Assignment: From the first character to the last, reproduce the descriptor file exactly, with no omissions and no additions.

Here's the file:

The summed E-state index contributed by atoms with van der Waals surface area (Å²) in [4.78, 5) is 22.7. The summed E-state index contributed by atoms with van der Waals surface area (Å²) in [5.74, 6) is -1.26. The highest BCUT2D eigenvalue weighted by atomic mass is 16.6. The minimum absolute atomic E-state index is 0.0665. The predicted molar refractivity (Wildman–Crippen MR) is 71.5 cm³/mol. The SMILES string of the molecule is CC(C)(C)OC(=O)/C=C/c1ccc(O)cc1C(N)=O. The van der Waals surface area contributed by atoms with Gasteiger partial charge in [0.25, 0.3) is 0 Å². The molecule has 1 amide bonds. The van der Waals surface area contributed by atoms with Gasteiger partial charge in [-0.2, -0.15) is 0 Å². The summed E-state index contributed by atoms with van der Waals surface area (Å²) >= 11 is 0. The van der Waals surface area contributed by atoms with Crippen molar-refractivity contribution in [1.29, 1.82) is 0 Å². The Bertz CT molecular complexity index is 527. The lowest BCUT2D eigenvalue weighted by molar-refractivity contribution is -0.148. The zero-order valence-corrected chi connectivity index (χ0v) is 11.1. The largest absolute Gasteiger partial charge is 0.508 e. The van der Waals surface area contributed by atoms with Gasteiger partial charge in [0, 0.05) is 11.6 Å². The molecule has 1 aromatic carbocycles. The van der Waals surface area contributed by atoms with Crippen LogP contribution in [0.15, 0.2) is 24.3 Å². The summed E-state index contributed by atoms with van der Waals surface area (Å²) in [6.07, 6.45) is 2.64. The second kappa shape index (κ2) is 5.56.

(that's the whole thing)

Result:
The summed E-state index contributed by atoms with van der Waals surface area (Å²) in [4.78, 5) is 22.7. The summed E-state index contributed by atoms with van der Waals surface area (Å²) in [5.74, 6) is -1.26. The highest BCUT2D eigenvalue weighted by atomic mass is 16.6. The minimum absolute atomic E-state index is 0.0665. The predicted molar refractivity (Wildman–Crippen MR) is 71.5 cm³/mol. The SMILES string of the molecule is CC(C)(C)OC(=O)/C=C/c1ccc(O)cc1C(N)=O. The van der Waals surface area contributed by atoms with Gasteiger partial charge in [0.25, 0.3) is 0 Å². The molecule has 1 amide bonds. The van der Waals surface area contributed by atoms with Gasteiger partial charge in [-0.2, -0.15) is 0 Å². The summed E-state index contributed by atoms with van der Waals surface area (Å²) >= 11 is 0. The van der Waals surface area contributed by atoms with Crippen molar-refractivity contribution in [1.29, 1.82) is 0 Å². The Bertz CT molecular complexity index is 527. The lowest BCUT2D eigenvalue weighted by molar-refractivity contribution is -0.148. The zero-order valence-corrected chi connectivity index (χ0v) is 11.1. The largest absolute Gasteiger partial charge is 0.508 e. The van der Waals surface area contributed by atoms with Gasteiger partial charge in [0, 0.05) is 11.6 Å². The molecule has 1 aromatic carbocycles. The van der Waals surface area contributed by atoms with Crippen LogP contribution in [0.15, 0.2) is 24.3 Å². The summed E-state index contributed by atoms with van der Waals surface area (Å²) in [6.07, 6.45) is 2.64. The second kappa shape index (κ2) is 5.56.